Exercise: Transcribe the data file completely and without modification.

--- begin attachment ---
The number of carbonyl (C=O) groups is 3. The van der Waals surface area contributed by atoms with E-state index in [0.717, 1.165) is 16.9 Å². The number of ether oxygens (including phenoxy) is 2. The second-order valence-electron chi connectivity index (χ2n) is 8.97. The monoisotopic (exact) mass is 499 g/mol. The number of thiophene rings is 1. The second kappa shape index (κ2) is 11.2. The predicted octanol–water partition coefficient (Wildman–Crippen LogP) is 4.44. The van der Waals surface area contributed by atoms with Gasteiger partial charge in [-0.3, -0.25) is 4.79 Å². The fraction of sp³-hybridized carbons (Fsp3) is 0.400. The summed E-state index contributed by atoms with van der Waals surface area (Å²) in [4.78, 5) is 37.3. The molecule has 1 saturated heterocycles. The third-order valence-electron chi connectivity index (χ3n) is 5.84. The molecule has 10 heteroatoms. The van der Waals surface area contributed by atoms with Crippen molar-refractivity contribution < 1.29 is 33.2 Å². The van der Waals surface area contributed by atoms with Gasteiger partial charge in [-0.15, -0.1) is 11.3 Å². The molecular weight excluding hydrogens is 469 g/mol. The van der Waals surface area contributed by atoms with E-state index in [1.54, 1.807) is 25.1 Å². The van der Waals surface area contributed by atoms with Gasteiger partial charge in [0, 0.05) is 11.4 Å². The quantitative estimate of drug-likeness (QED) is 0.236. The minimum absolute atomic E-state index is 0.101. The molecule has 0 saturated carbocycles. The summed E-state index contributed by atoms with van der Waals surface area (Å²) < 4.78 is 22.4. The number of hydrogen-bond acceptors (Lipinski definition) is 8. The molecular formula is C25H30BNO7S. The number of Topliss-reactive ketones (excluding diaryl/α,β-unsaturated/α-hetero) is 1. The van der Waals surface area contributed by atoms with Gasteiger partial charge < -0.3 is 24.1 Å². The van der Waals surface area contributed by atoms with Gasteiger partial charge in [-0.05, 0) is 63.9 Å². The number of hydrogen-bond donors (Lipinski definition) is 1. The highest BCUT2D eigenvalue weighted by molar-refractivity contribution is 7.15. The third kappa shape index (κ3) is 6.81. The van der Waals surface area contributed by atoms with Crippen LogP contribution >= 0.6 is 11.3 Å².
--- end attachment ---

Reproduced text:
The number of carbonyl (C=O) groups is 3. The van der Waals surface area contributed by atoms with E-state index in [0.717, 1.165) is 16.9 Å². The number of ether oxygens (including phenoxy) is 2. The second-order valence-electron chi connectivity index (χ2n) is 8.97. The monoisotopic (exact) mass is 499 g/mol. The number of thiophene rings is 1. The second kappa shape index (κ2) is 11.2. The predicted octanol–water partition coefficient (Wildman–Crippen LogP) is 4.44. The van der Waals surface area contributed by atoms with Gasteiger partial charge in [-0.3, -0.25) is 4.79 Å². The fraction of sp³-hybridized carbons (Fsp3) is 0.400. The summed E-state index contributed by atoms with van der Waals surface area (Å²) in [4.78, 5) is 37.3. The molecule has 1 saturated heterocycles. The third-order valence-electron chi connectivity index (χ3n) is 5.84. The molecule has 10 heteroatoms. The van der Waals surface area contributed by atoms with Crippen molar-refractivity contribution < 1.29 is 33.2 Å². The van der Waals surface area contributed by atoms with Gasteiger partial charge in [-0.15, -0.1) is 11.3 Å². The molecular weight excluding hydrogens is 469 g/mol. The van der Waals surface area contributed by atoms with E-state index in [1.54, 1.807) is 25.1 Å². The van der Waals surface area contributed by atoms with Gasteiger partial charge in [0, 0.05) is 11.4 Å². The quantitative estimate of drug-likeness (QED) is 0.236. The minimum absolute atomic E-state index is 0.101. The molecule has 0 saturated carbocycles. The summed E-state index contributed by atoms with van der Waals surface area (Å²) < 4.78 is 22.4. The number of hydrogen-bond acceptors (Lipinski definition) is 8. The molecular formula is C25H30BNO7S. The number of Topliss-reactive ketones (excluding diaryl/α,β-unsaturated/α-hetero) is 1. The van der Waals surface area contributed by atoms with Gasteiger partial charge < -0.3 is 24.1 Å². The van der Waals surface area contributed by atoms with Gasteiger partial charge in [-0.05, 0) is 63.9 Å². The number of hydrogen-bond donors (Lipinski definition) is 1. The highest BCUT2D eigenvalue weighted by molar-refractivity contribution is 7.15. The third kappa shape index (κ3) is 6.81. The van der Waals surface area contributed by atoms with Crippen LogP contribution >= 0.6 is 11.3 Å².